Abstract

Thirty-two tephra layers, exposed in coal beds of the Miocene and Pliocene Beluga and Sterling Formations along the shores of the Kenai lowland on the northwestern Kenai Peninsula, Alaska, were studied in detail to improve the geochronology and regional correlation of the Sterling Formation and test prior correlations that were based on palynology and physical tracing of beds over short distances. Published radiogenic isotope data suggest an age span of ∼4 m.y. for the Sterling Formation at this location but give discordant ages for individual samples depending on dating techniques.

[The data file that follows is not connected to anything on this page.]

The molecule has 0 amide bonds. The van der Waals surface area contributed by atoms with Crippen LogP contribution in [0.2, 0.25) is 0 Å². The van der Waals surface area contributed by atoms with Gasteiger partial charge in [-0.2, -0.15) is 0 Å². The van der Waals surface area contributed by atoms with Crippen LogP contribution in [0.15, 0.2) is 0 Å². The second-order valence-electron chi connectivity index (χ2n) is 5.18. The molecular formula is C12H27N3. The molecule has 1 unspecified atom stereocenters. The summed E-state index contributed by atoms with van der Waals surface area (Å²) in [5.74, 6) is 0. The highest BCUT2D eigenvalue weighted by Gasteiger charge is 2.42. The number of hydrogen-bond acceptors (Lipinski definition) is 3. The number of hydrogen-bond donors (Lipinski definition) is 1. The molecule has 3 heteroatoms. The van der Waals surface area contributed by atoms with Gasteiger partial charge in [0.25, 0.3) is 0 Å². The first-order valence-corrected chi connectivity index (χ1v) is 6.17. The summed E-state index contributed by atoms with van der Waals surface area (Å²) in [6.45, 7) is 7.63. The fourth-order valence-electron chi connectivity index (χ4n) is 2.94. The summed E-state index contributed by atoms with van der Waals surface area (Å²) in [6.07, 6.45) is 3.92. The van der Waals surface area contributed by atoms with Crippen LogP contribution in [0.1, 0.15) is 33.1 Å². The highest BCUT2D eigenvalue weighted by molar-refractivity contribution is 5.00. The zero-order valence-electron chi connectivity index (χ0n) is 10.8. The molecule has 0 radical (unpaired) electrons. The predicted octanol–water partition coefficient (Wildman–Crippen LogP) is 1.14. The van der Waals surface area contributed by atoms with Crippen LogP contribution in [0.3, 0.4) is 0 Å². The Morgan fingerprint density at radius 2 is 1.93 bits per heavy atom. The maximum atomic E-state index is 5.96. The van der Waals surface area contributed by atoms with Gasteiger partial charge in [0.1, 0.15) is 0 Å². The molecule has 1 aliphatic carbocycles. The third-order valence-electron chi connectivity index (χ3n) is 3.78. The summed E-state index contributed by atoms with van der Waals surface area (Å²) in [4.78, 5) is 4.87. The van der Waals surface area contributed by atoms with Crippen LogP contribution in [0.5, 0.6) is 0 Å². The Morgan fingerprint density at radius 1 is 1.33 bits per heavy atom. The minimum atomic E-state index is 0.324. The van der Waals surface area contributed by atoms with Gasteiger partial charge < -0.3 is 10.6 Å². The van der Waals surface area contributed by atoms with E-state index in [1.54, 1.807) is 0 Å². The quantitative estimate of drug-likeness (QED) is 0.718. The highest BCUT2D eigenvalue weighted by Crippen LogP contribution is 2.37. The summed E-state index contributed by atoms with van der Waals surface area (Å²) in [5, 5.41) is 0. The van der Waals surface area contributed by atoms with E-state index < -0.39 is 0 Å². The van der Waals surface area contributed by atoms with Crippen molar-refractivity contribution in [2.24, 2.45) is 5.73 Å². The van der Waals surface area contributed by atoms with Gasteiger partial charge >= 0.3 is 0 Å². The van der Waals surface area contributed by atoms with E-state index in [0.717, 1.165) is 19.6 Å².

A crystal-rich tephra layer near the middle of the section was traced across the Kenai lowland as one or two ash falls based on stratigraphic position, inertinite contents of adjacent coal, geochemical and mineralogical analyses, and individual characteristics. A pumice-rich layer deposited near the top of the Sterling Formation is preserved at two localities on the northwestern and southeastern sides of the Kenai lowland. Geochemical similarities, similar glass morphologies, and an absence of opaque phases characterize this layer as a single ash fall and allow correlation. On a regional scale, these correlations concur with previous correlations and show that a shallow anticline with a northwest-southeast–trending axis extends across the Kenai lowland.

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